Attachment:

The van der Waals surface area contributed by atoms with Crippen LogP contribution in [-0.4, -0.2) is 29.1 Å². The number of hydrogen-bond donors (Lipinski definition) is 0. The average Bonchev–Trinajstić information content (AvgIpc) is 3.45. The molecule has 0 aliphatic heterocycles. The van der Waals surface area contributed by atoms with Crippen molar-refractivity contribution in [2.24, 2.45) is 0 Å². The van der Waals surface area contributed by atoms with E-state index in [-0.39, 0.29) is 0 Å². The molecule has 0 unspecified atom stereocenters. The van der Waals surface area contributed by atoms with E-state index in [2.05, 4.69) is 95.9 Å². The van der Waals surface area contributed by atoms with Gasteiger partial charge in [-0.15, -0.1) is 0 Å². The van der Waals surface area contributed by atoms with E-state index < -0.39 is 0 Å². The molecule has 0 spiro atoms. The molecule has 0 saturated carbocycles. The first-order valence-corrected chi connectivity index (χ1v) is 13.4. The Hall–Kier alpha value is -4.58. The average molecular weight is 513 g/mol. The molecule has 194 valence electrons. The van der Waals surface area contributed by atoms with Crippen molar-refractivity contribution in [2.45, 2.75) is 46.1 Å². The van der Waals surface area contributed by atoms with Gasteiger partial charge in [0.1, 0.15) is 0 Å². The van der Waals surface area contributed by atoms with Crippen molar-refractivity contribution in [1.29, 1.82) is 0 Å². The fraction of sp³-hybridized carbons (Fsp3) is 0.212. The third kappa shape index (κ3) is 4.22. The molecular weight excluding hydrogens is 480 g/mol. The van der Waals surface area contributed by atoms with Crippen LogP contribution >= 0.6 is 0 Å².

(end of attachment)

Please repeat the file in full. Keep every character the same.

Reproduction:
The van der Waals surface area contributed by atoms with Crippen LogP contribution in [-0.4, -0.2) is 29.1 Å². The number of hydrogen-bond donors (Lipinski definition) is 0. The average Bonchev–Trinajstić information content (AvgIpc) is 3.45. The molecule has 0 aliphatic heterocycles. The van der Waals surface area contributed by atoms with Crippen molar-refractivity contribution in [2.24, 2.45) is 0 Å². The van der Waals surface area contributed by atoms with E-state index in [-0.39, 0.29) is 0 Å². The molecule has 0 unspecified atom stereocenters. The van der Waals surface area contributed by atoms with E-state index in [2.05, 4.69) is 95.9 Å². The van der Waals surface area contributed by atoms with Gasteiger partial charge in [-0.15, -0.1) is 0 Å². The van der Waals surface area contributed by atoms with E-state index < -0.39 is 0 Å². The molecule has 0 spiro atoms. The molecule has 0 saturated carbocycles. The first-order valence-corrected chi connectivity index (χ1v) is 13.4. The Hall–Kier alpha value is -4.58. The average molecular weight is 513 g/mol. The molecule has 194 valence electrons. The van der Waals surface area contributed by atoms with Crippen molar-refractivity contribution in [2.45, 2.75) is 46.1 Å². The van der Waals surface area contributed by atoms with Gasteiger partial charge in [0.1, 0.15) is 0 Å². The van der Waals surface area contributed by atoms with Crippen molar-refractivity contribution in [1.29, 1.82) is 0 Å². The fraction of sp³-hybridized carbons (Fsp3) is 0.212. The third kappa shape index (κ3) is 4.22. The molecular weight excluding hydrogens is 480 g/mol. The van der Waals surface area contributed by atoms with Crippen LogP contribution >= 0.6 is 0 Å².